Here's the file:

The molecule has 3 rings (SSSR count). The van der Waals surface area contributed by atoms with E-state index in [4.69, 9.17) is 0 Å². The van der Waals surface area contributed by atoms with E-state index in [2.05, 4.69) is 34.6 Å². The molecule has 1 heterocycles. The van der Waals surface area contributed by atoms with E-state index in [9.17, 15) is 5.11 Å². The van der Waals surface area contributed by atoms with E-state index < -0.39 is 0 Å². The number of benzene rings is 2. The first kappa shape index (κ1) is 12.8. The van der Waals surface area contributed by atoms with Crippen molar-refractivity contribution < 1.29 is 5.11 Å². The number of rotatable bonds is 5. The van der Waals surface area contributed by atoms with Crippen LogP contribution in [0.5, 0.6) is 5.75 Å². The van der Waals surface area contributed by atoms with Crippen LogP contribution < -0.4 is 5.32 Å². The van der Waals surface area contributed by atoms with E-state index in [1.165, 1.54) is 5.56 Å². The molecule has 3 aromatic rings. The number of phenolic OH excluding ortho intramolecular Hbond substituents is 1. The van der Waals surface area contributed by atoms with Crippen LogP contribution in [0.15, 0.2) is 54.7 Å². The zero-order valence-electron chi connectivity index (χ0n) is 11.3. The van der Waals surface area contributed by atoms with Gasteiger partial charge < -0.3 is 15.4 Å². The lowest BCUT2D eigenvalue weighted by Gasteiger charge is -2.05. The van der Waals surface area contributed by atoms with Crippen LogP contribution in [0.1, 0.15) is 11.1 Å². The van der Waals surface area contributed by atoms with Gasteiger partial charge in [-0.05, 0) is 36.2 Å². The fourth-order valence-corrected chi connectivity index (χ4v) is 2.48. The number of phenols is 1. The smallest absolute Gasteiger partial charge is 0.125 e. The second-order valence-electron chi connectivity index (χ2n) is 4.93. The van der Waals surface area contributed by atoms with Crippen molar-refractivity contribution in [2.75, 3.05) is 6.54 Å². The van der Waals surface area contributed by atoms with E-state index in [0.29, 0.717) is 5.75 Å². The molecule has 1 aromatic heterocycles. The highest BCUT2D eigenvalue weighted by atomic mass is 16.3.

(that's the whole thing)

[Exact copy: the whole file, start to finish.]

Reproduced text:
The molecule has 3 rings (SSSR count). The van der Waals surface area contributed by atoms with E-state index in [4.69, 9.17) is 0 Å². The van der Waals surface area contributed by atoms with E-state index in [2.05, 4.69) is 34.6 Å². The molecule has 1 heterocycles. The van der Waals surface area contributed by atoms with E-state index in [9.17, 15) is 5.11 Å². The van der Waals surface area contributed by atoms with E-state index < -0.39 is 0 Å². The number of benzene rings is 2. The first kappa shape index (κ1) is 12.8. The van der Waals surface area contributed by atoms with Crippen molar-refractivity contribution < 1.29 is 5.11 Å². The number of rotatable bonds is 5. The van der Waals surface area contributed by atoms with Crippen LogP contribution in [0.5, 0.6) is 5.75 Å². The van der Waals surface area contributed by atoms with Crippen LogP contribution < -0.4 is 5.32 Å². The van der Waals surface area contributed by atoms with E-state index in [1.165, 1.54) is 5.56 Å². The molecule has 3 aromatic rings. The number of phenolic OH excluding ortho intramolecular Hbond substituents is 1. The van der Waals surface area contributed by atoms with Crippen LogP contribution in [0.15, 0.2) is 54.7 Å². The zero-order valence-electron chi connectivity index (χ0n) is 11.3. The van der Waals surface area contributed by atoms with Gasteiger partial charge < -0.3 is 15.4 Å². The lowest BCUT2D eigenvalue weighted by Gasteiger charge is -2.05. The van der Waals surface area contributed by atoms with Crippen LogP contribution in [0.1, 0.15) is 11.1 Å². The van der Waals surface area contributed by atoms with Gasteiger partial charge in [-0.05, 0) is 36.2 Å². The fourth-order valence-corrected chi connectivity index (χ4v) is 2.48. The number of phenols is 1. The smallest absolute Gasteiger partial charge is 0.125 e. The second-order valence-electron chi connectivity index (χ2n) is 4.93. The van der Waals surface area contributed by atoms with Crippen molar-refractivity contribution in [2.75, 3.05) is 6.54 Å². The van der Waals surface area contributed by atoms with E-state index in [0.29, 0.717) is 5.75 Å². The molecule has 1 aromatic heterocycles. The highest BCUT2D eigenvalue weighted by atomic mass is 16.3.